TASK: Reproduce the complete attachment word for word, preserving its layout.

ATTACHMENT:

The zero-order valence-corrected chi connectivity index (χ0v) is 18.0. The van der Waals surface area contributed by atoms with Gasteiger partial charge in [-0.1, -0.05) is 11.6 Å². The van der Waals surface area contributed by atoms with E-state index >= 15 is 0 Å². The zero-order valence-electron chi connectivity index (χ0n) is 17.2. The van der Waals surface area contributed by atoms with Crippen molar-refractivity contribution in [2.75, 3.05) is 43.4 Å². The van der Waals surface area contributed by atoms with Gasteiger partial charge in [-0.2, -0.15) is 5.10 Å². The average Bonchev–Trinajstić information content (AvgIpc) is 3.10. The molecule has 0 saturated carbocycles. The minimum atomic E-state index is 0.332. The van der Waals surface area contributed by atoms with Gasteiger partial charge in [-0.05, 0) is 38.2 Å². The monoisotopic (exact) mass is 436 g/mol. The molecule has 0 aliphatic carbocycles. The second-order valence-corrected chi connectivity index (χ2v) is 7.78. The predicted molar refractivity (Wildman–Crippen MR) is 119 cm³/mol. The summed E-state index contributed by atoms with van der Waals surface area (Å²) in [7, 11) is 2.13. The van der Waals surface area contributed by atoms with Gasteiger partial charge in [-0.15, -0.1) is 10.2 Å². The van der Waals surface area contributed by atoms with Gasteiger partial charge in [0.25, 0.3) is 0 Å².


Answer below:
The zero-order valence-corrected chi connectivity index (χ0v) is 18.0. The van der Waals surface area contributed by atoms with Gasteiger partial charge in [-0.1, -0.05) is 11.6 Å². The van der Waals surface area contributed by atoms with E-state index >= 15 is 0 Å². The zero-order valence-electron chi connectivity index (χ0n) is 17.2. The van der Waals surface area contributed by atoms with Crippen molar-refractivity contribution in [2.75, 3.05) is 43.4 Å². The van der Waals surface area contributed by atoms with Gasteiger partial charge in [-0.2, -0.15) is 5.10 Å². The average Bonchev–Trinajstić information content (AvgIpc) is 3.10. The molecule has 0 saturated carbocycles. The minimum atomic E-state index is 0.332. The van der Waals surface area contributed by atoms with Gasteiger partial charge in [-0.05, 0) is 38.2 Å². The monoisotopic (exact) mass is 436 g/mol. The molecule has 0 aliphatic carbocycles. The second-order valence-corrected chi connectivity index (χ2v) is 7.78. The predicted molar refractivity (Wildman–Crippen MR) is 119 cm³/mol. The summed E-state index contributed by atoms with van der Waals surface area (Å²) in [7, 11) is 2.13. The van der Waals surface area contributed by atoms with Gasteiger partial charge in [-0.15, -0.1) is 10.2 Å². The van der Waals surface area contributed by atoms with Gasteiger partial charge in [0.25, 0.3) is 0 Å².